Jason Flaxbeard
Beecher Carlson
Although captives are adapting to the ongoing soft market, regulation continues to be a problem. Jason Flaxbeard of Beecher Carlson explains more

How is the insurance market changing? Are captives struggling to adapt?

Captives, as they have always done, are adapting to a softening market. Soft market strategies include the review of old reserves held either on the parent or the captive’s balance sheet. With the growth of the investment-backed reinsurance vehicles in Bermuda, access to premium has become very important.

Companies may be able to reinsure or novate these reserves to a partner willing to offer favourable terms. Similarly, some captives are using the soft market to negotiate commutation terms with their fronting carriers. 

The soft market offers other strategies too—there are risk managers who use these times, and the profit created in the captive, to invest in safety programmes and procedural improvements to risk management techniques, in order to prepare for a hard market, whenever that might be.

Also, although theory dictates that a captive should shrink in a soft market, its operational efficiencies remain valuable to companies. It can also offer companies the ability to assume risks from affiliated third parties, something that has become very important over the past five years.
What kind of challenges are captives facing, and how are they overcoming these?

Captives face many regulatory problems. Happily, all captives are different. What stands before each of them, however, is regulation. Base erosion and profit sharing (BEPS) regulation is becoming an issue, as is some of the US states’ approaches to self-procurement taxes.

There are still captives re-domesticating, creating home-state branches and setting up new vehicles in new states. That trend seems sure to continue as the number of states with captive laws who integrate their insurance and treasury functions continues to rise.

BEPS itself will require more disclosures from companies owning captives, and more oversight. Transfer pricing will be scrutinised further and individual transactions reviewed for efficiency and appropriate disclosure. There will be more regulatory burden on companies as a result.

How can domiciles combat the rise of the Non-admitted and Reinsurance Reform Act? What options are there?

There are a number of steps a captive can take, including actually paying the tax. That’s what many captives are doing while they lobby for an amendment that will exempt them from having to pay the self-procurement tax to their home state in the first place.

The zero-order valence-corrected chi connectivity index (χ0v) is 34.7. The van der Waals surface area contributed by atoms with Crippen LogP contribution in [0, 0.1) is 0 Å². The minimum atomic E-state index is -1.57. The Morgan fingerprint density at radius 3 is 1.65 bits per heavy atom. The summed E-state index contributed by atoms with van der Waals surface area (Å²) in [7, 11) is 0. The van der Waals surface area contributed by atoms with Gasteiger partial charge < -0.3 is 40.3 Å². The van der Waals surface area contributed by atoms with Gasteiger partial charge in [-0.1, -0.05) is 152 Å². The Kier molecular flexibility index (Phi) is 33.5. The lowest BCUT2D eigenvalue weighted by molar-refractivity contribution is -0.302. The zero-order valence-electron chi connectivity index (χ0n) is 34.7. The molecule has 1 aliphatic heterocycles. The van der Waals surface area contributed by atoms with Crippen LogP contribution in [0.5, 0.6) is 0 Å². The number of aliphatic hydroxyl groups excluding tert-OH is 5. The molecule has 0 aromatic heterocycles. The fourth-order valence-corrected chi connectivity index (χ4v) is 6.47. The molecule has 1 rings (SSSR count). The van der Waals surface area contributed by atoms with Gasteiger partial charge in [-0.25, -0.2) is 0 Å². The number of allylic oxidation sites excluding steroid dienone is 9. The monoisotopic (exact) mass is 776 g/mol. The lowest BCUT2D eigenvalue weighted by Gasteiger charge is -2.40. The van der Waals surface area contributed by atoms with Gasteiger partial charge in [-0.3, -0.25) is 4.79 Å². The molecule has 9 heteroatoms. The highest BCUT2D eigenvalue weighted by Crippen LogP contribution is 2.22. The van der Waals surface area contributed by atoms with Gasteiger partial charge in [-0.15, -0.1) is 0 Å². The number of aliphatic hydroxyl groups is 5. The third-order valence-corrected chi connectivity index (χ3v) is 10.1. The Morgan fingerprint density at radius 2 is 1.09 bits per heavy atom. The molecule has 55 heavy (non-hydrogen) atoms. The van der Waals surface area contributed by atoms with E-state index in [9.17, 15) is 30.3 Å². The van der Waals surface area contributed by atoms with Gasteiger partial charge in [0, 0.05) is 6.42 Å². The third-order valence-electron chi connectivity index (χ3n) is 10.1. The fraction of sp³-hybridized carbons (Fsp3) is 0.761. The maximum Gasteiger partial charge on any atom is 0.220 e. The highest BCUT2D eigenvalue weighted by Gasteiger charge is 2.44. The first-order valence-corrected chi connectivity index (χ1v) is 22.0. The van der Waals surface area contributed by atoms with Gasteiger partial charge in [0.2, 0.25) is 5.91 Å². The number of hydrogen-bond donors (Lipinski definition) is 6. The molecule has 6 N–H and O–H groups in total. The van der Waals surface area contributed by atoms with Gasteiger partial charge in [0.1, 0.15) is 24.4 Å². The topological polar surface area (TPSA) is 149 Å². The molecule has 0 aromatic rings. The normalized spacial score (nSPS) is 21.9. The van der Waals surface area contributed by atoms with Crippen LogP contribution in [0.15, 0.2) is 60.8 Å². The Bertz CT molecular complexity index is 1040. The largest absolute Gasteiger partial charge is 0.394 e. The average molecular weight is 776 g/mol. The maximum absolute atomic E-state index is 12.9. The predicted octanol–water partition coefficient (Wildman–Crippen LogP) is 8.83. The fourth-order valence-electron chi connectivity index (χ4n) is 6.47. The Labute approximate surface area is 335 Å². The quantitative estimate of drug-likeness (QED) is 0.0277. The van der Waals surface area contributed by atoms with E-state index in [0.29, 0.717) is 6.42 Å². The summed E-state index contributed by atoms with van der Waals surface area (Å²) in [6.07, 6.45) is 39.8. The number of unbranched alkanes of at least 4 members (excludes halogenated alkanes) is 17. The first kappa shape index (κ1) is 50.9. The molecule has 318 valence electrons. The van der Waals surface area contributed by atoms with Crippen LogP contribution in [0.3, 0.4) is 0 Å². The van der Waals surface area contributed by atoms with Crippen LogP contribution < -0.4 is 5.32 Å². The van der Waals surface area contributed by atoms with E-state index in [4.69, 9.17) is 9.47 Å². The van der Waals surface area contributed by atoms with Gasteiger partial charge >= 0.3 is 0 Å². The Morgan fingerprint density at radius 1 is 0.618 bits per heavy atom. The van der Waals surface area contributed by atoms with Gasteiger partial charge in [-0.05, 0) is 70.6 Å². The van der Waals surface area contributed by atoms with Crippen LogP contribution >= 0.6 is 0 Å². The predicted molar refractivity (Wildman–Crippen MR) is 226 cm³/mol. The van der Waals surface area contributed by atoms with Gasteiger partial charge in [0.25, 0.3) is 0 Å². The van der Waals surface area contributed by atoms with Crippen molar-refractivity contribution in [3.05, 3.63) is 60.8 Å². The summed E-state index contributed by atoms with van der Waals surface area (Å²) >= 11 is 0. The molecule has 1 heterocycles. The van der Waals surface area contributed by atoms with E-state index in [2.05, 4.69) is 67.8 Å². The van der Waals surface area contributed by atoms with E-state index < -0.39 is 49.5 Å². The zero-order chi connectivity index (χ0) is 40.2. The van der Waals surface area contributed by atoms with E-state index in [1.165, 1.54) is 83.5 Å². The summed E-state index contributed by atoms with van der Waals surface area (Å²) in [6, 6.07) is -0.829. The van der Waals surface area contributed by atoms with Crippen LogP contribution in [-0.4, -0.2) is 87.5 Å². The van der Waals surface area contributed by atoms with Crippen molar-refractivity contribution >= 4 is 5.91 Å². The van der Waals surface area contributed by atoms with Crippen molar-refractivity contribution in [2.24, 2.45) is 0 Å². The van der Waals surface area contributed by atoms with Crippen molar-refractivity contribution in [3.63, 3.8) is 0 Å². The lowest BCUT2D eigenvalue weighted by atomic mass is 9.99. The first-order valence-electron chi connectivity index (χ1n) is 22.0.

The next obvious step is to redomesticate back to the parent’s home state. This has happened in states such as Texas and Georgia recently, largely because it made sense to bring risk management into the same domicile, and because the home state offers a cheaper independently procured tax rate.

Other options exist, such as using a fronting carrier, but these can come with catches that might not always be fiscally attractive.

Is the soft market allowing companies to explore run off markets, and why?
Capital is king. Insurance is essentially access to someone else’s balance sheet. If an insurer’s balance sheet has access to cheaper capital than your own, buy insurance. If your cost of capital is less than an insurer’s, retain the risk. 

Captives, as a financing tool, are seeing that capital at the parent level is becoming more available, but this is also true in the insurance and reinsurance markets, so much so that the cost of capital in reinsurance has provided companies with an opportunity to transfer risk at favourable rates.

The main options that companies are using include selling the captive to clean the corporate balance sheet and start again; novating the policy to a reinsurance market or commuting back to the front; or reinsuring the policy with a reinsurance carrier that offers surplus relief as well as some profit share on the portfolio (this may also be investment income).
Each one of these options, should capital be cheaper at the carrier level, will allow a company to transfer risk, clean the corporate balance sheet and free up collateralised funds that support the liabilities.
Are captives adapting to emerging risks? How are they doing this?
Yes they are. Cyber, for instance, is a coverage that has emerged as a risk, but a not entirely quantifiable one. Companies are insuring the portion of the risk that is quantifiable in the captive, notification and regulatory risk, and looking to transfer to the market the unknown, indemnity risk. 

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